After ripping the plastic strip off the can, removing the aluminum disk from the end, I would hold that can for a few seconds then wait for the “scccuuuupppppp” sound as the plop of pink creamy ice fell into the pitcher. I remember being in such a hurry to make it that filling 3 whole cans of water seemed like an eternity. The sticky, gooey mess would be left on the counter, along with whatever utensil could find to make it. Then, after selecting a glass as impressive as this pink drink, I would find the perfect spot to enjoy it. The ritual involved with pink lemonade hasn’t changed much and while buying a carton may seem easier, there is something about the canned frozen pink lemonade that remains my prefered method of classic, summer-must enjoyment.
What is it about the Martini that reeks of class? Fancy glass? Olives in a drink? I would love to sit down with Geotge Peppard (Breakfast at Tiffanys) and enjoy just one Marini. It’s a flirty drink- you would never make one for yourself and sit on your couch drinking it. I can just imagine the music spewing out of the restaurants in the sidewalks of Saratoga, say in 1965. How great would it be to have just one Martini sitting on that sidewalk?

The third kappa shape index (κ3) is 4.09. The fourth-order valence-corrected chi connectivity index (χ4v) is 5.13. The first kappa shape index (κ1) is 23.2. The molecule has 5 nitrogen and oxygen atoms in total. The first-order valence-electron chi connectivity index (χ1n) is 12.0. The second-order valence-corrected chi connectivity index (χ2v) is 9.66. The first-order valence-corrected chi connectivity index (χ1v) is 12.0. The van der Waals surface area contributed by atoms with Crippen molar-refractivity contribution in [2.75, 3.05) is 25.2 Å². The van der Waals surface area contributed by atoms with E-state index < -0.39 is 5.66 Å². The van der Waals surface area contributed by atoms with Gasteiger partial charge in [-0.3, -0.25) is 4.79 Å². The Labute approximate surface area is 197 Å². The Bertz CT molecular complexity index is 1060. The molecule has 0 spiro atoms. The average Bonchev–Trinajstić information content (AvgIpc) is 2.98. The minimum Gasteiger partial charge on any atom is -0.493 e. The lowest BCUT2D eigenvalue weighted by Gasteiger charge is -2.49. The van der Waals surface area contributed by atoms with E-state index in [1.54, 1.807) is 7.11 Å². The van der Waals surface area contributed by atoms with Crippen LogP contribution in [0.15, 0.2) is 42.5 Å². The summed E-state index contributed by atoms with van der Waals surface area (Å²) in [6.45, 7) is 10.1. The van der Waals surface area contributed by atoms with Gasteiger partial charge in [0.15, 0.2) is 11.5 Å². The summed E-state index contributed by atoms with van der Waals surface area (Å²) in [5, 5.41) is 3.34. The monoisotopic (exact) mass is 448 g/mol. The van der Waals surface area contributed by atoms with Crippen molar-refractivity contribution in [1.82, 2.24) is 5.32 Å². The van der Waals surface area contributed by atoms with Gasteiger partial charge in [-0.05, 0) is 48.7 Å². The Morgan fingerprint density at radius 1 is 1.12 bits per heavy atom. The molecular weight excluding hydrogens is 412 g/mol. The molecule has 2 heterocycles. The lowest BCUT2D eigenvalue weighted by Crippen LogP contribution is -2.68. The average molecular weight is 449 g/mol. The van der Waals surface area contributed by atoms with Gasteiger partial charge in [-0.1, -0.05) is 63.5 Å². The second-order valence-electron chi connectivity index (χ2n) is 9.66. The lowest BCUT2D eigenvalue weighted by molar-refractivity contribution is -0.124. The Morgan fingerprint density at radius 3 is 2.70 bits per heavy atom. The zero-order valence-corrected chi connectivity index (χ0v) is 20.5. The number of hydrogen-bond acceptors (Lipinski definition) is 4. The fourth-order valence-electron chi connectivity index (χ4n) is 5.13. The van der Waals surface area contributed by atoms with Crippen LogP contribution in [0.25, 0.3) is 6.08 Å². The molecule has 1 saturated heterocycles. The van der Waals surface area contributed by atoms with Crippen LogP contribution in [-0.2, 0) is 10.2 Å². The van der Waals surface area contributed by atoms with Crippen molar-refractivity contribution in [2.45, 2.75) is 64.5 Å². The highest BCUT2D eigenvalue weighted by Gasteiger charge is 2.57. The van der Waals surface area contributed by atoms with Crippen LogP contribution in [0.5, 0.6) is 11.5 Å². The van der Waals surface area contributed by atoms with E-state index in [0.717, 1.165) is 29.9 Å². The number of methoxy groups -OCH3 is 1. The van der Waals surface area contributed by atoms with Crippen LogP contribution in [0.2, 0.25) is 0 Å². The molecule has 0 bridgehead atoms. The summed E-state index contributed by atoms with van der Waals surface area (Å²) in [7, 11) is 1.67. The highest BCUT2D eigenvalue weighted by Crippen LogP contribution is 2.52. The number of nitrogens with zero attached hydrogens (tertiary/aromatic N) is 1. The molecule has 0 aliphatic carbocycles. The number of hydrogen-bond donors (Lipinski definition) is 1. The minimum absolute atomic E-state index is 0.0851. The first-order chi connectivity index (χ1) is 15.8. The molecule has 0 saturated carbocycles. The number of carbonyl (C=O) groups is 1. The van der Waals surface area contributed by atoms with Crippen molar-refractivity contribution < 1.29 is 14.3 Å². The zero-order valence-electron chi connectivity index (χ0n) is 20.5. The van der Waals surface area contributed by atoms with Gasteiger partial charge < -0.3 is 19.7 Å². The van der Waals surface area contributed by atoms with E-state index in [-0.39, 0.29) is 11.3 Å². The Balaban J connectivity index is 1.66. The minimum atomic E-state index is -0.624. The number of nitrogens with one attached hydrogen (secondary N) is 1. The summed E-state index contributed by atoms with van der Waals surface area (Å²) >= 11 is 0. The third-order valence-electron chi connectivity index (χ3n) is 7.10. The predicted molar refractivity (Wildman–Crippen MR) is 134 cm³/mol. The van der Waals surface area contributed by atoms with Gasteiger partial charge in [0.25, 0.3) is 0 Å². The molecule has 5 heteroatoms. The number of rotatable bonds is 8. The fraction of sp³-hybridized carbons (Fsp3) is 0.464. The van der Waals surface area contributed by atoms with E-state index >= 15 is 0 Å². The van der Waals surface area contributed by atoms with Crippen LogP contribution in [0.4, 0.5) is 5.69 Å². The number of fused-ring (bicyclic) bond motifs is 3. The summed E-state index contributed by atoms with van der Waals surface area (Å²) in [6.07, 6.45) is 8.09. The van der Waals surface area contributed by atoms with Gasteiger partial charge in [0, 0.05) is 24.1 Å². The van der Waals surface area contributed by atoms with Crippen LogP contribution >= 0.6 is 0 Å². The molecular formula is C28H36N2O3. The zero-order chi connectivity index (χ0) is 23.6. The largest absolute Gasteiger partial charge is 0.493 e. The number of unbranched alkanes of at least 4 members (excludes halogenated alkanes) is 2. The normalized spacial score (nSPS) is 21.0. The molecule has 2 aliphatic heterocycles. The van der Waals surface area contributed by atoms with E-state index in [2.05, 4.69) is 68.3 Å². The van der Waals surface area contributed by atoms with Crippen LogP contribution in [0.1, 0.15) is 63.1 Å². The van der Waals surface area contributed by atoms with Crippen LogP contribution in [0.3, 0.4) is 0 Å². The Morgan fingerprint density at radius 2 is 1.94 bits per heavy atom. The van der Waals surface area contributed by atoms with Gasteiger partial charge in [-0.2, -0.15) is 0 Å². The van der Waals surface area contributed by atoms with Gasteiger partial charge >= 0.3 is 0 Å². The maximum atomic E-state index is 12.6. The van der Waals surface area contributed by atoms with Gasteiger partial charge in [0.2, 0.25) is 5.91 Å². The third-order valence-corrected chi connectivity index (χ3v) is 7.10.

Note: Not even one Martini was consumed for this painting.
Every time I see a golf tournament on TV and they are near the hole, I wonder if these guys practice on mini golf courses? In the Adirondack,s there are a few real gems that would guarantee help their handicap if they tried them out! Some have spectacular fountains and windmills, others are more simple like this one in Long Lake. It’s not much of a course, but don’t tell that to a six year old. I remember hitting the ball and then it disappearing. Where’d it go? We would hunt around and sooner or later, we would finish the game, return the club, add up our scores with out tiny pencil, then get an ice cream cone. Night made.